On DOL Fiduciary

Advisers must brace for DOL fiduciary by ramping up technology plans

Time to weigh the role technology will play in keeping advisory practices in compliance, as well as profitable

Mar 13, 2016 @ 12:01 am

By Alessandra Malito

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The Department of Labor's impending fiduciary rule has prompted advisers to review their strategic plans and weigh the expanded role technology will play in keeping advisory practices in compliance, as well as profitable.

The DOL's fiduciary standard, expected to be released publicly later this month or in April, will require advisers to work in their clients' best interests on retirement accounts.

The final rule won't just change the way advisers charge their clients, it will put software at the center of meeting compliance goals.

LOWERING COSTS

Technology also will play a large role in helping advisers stay profitable, analysts and experts said. One question raised by the proposed rule is how advisers will manage small accounts that don't make all that much money. Eric Clarke, chief executive of Orion Advisor Services, said using the right software can make advisers more efficient, therefore driving down costs and avoiding losses.

Financial advisers “should prepare not only for the DOL rule today, but I think they should be very focused on figuring out how they can lower their internal costs through the use of technology,” Mr. Clarke said. “If they don't use technology to automate those and drive those internal costs down, it will be difficult to sustain current profitability levels.”

There are three key roles technology will play in the impending rule:

Advisers will have to provide recommendations that completely align with the client's interests — this can be done with software that helps advisers better understand their clients through account aggregation, online collaboration and accurate risk profiling.

(Related read: Congress poised for its last stand against DOL fiduciary)

Technology also will support the adviser's fiduciary position by documenting everything the adviser does for his or her client.

And a successful technology framework will keep advisers' expenses low. An efficient back-end process will relieve advisers of the added costs that come with the DOL rule, which will force them to disclose fees and conflicts of interest.

Perhaps one of the most important tasks at hand for advisers is making recommendations that meet the needs of the client and proving those recommendations fulfill their fiduciary duties.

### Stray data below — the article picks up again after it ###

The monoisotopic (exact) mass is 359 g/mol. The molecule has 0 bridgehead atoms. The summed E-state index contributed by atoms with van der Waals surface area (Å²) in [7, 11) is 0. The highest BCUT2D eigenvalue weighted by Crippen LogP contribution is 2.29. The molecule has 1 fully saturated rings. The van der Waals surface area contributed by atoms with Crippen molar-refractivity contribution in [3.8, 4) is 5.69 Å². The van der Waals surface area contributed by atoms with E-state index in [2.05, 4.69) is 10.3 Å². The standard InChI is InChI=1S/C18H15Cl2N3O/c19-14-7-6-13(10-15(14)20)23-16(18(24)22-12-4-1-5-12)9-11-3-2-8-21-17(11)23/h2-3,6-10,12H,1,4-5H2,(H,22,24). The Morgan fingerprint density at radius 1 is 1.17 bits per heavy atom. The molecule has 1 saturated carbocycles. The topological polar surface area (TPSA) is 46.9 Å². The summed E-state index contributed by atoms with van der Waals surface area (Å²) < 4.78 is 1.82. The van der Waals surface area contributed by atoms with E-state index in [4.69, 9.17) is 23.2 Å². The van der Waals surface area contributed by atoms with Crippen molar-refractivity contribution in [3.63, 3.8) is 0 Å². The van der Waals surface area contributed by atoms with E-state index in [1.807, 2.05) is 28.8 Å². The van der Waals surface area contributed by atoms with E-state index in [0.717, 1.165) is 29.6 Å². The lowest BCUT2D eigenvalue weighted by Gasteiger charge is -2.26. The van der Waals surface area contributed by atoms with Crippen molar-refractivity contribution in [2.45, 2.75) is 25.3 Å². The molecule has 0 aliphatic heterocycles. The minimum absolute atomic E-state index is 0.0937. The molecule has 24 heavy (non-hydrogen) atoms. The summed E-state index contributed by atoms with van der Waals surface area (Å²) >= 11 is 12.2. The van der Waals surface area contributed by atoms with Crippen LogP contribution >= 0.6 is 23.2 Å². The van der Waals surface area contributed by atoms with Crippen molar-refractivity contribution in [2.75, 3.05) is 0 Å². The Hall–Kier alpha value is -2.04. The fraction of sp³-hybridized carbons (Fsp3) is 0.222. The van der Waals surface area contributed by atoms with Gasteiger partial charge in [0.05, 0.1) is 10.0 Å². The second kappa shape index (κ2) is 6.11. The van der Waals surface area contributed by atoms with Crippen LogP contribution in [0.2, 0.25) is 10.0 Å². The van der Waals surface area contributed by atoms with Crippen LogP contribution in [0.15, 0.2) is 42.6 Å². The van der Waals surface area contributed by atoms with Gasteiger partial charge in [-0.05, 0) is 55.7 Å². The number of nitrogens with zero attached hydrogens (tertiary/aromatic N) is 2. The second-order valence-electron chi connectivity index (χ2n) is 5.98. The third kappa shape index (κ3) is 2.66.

“The thing with technology, if used properly, is an adviser can very easily defend recommendations and strategies if they ever come into question,” said Neal Quon, co-founder of QuonWarrene, a technology consulting firm for the financial services industry.

Mr. Quon said it won't be just one tool, but a suite of tools that makes this possible. For example, financial planning software will help advisers gather clients' personal and financial information, risk assessment tools will assist in understanding the best way to invest their assets, and client relationship management software, or CRM, will keep the data organized. Portfolio management tools will report on and rebalance assets while data aggregators will pull in held-away accounts to provide a full financial picture of the client.

“Things they didn't need to think about, they're now faced with,” said James Formanek, vice president of sales at Panoramix, a portfolio management tool for advisers.

Consider risk assessment. Advisers will need to ensure clients are appropriately invested based on their situations, not adviser commissions. These software products will guide advisers to make the right choices and help prove to their clients why.

“There are a lot of advisers, let's be honest, you go and look at their books of business and they always sell this particular mutual fund or annuity product to clients, and they have been operating under the suitability standard. That's a loose standard,” said Aaron Klein, chief executive of Riskalyze, a risk assessment technology provider.

“If you understand the clients' wants or needs with the Risk Number, you can demonstrate using different choices to fit that Risk Number, and you aren't doing a one-size-fits-all sales approach to advice,” he said. Riskalyze uses a questionnaire to come up with the Risk Number, which determines the threshold of a client's risk tolerance.

FinaMetrica, a risk-profiling software provider, looks at psychometrics, measuring knowledge, at--ti-tudes, personality traits and more to match a client with his or her risk tolerance. Advisor Software, a financial services technology provider with open architecture applications, has a risk assessment feature that prompts the client to update their questionnaire after a set time limit, said Erik Jepson, chief customer officer.

As part of the territory of being a fiduciary, advisers will need to document everything they do with and for their clients. This involves secure document management and time stamping, reporting fees and disclaimers, and managing invoices.

“They need to do their due diligence and adhere to compliance standards that before, when they were in the broker-dealer environment, the broker-dealer took care of,” said Mr. Formanek.

With the Department of Labor's rule, technology will prove itself to be the crutch that lets practices thrive under this new regulation.

“It actually provides an opportunity for vendors to innovate, and what we will see is the birth of an emergence of new tools that will allow advisers to better facilitate their roles as fiduciaries,” Mr. Quon said. “We are already seeing quite a bit of collaboration between tools, and I think that is critical in helping find efficiencies and working across multiple systems for the benefit of the client,” he said.

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